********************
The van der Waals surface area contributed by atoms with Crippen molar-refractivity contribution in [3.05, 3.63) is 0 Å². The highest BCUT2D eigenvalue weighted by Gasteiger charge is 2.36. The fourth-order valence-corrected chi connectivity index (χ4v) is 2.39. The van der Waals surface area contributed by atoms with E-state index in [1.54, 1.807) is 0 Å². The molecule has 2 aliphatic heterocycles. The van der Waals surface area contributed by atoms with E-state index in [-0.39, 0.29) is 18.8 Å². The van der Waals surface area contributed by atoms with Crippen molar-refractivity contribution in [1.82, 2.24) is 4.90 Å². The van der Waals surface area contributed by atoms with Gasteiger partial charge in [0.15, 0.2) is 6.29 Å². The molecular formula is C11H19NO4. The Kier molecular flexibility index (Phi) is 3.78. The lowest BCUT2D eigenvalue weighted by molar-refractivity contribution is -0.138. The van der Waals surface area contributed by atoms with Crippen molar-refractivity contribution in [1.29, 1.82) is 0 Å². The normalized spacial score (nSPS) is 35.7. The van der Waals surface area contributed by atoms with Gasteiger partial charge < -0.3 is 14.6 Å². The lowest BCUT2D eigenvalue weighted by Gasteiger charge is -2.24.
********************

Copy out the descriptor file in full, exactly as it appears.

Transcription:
The van der Waals surface area contributed by atoms with Crippen molar-refractivity contribution in [3.05, 3.63) is 0 Å². The highest BCUT2D eigenvalue weighted by Gasteiger charge is 2.36. The fourth-order valence-corrected chi connectivity index (χ4v) is 2.39. The van der Waals surface area contributed by atoms with E-state index in [1.54, 1.807) is 0 Å². The molecule has 2 aliphatic heterocycles. The van der Waals surface area contributed by atoms with E-state index in [-0.39, 0.29) is 18.8 Å². The van der Waals surface area contributed by atoms with Crippen molar-refractivity contribution in [1.82, 2.24) is 4.90 Å². The van der Waals surface area contributed by atoms with Gasteiger partial charge in [0.15, 0.2) is 6.29 Å². The molecular formula is C11H19NO4. The Kier molecular flexibility index (Phi) is 3.78. The lowest BCUT2D eigenvalue weighted by molar-refractivity contribution is -0.138. The van der Waals surface area contributed by atoms with Crippen molar-refractivity contribution in [1.29, 1.82) is 0 Å². The normalized spacial score (nSPS) is 35.7. The van der Waals surface area contributed by atoms with Gasteiger partial charge < -0.3 is 14.6 Å². The lowest BCUT2D eigenvalue weighted by Gasteiger charge is -2.24.